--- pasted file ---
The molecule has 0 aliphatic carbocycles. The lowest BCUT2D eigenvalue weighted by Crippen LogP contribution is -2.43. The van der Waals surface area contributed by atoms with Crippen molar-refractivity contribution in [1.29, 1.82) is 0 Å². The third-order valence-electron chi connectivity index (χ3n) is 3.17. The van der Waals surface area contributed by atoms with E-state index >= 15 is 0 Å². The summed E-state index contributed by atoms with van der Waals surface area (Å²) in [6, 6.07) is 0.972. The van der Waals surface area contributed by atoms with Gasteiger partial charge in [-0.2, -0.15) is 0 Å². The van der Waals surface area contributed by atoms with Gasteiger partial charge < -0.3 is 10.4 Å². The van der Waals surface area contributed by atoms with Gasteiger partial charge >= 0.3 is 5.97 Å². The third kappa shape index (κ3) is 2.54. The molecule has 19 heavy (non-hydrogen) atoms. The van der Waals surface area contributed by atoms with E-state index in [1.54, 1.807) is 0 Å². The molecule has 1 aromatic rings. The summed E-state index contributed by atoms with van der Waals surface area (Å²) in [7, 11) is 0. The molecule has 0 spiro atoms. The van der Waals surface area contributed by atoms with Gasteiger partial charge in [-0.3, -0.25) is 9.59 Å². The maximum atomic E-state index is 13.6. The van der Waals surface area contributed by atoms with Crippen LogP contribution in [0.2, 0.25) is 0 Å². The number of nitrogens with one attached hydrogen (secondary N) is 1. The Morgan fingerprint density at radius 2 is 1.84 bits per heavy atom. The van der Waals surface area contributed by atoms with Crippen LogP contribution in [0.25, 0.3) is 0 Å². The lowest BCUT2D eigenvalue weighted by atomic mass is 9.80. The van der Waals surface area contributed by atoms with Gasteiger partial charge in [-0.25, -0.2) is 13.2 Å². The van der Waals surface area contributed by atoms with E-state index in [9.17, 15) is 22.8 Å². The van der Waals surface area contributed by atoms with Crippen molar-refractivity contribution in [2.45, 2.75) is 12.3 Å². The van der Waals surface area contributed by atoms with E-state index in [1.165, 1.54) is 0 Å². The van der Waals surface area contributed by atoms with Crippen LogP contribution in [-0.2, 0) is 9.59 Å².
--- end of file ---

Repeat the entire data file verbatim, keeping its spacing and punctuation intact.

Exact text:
The molecule has 0 aliphatic carbocycles. The lowest BCUT2D eigenvalue weighted by Crippen LogP contribution is -2.43. The van der Waals surface area contributed by atoms with Crippen molar-refractivity contribution in [1.29, 1.82) is 0 Å². The third-order valence-electron chi connectivity index (χ3n) is 3.17. The van der Waals surface area contributed by atoms with E-state index >= 15 is 0 Å². The summed E-state index contributed by atoms with van der Waals surface area (Å²) in [6, 6.07) is 0.972. The van der Waals surface area contributed by atoms with Gasteiger partial charge in [-0.2, -0.15) is 0 Å². The van der Waals surface area contributed by atoms with Gasteiger partial charge < -0.3 is 10.4 Å². The van der Waals surface area contributed by atoms with Gasteiger partial charge >= 0.3 is 5.97 Å². The third kappa shape index (κ3) is 2.54. The molecule has 19 heavy (non-hydrogen) atoms. The van der Waals surface area contributed by atoms with E-state index in [1.54, 1.807) is 0 Å². The molecule has 1 aromatic rings. The summed E-state index contributed by atoms with van der Waals surface area (Å²) in [7, 11) is 0. The molecule has 0 spiro atoms. The van der Waals surface area contributed by atoms with Gasteiger partial charge in [-0.3, -0.25) is 9.59 Å². The maximum atomic E-state index is 13.6. The van der Waals surface area contributed by atoms with Crippen LogP contribution in [0.2, 0.25) is 0 Å². The number of nitrogens with one attached hydrogen (secondary N) is 1. The Morgan fingerprint density at radius 2 is 1.84 bits per heavy atom. The van der Waals surface area contributed by atoms with Crippen LogP contribution in [0.25, 0.3) is 0 Å². The lowest BCUT2D eigenvalue weighted by atomic mass is 9.80. The van der Waals surface area contributed by atoms with Gasteiger partial charge in [-0.25, -0.2) is 13.2 Å². The van der Waals surface area contributed by atoms with E-state index in [9.17, 15) is 22.8 Å². The van der Waals surface area contributed by atoms with Crippen molar-refractivity contribution in [2.45, 2.75) is 12.3 Å². The van der Waals surface area contributed by atoms with E-state index in [1.165, 1.54) is 0 Å². The van der Waals surface area contributed by atoms with Crippen LogP contribution in [-0.2, 0) is 9.59 Å².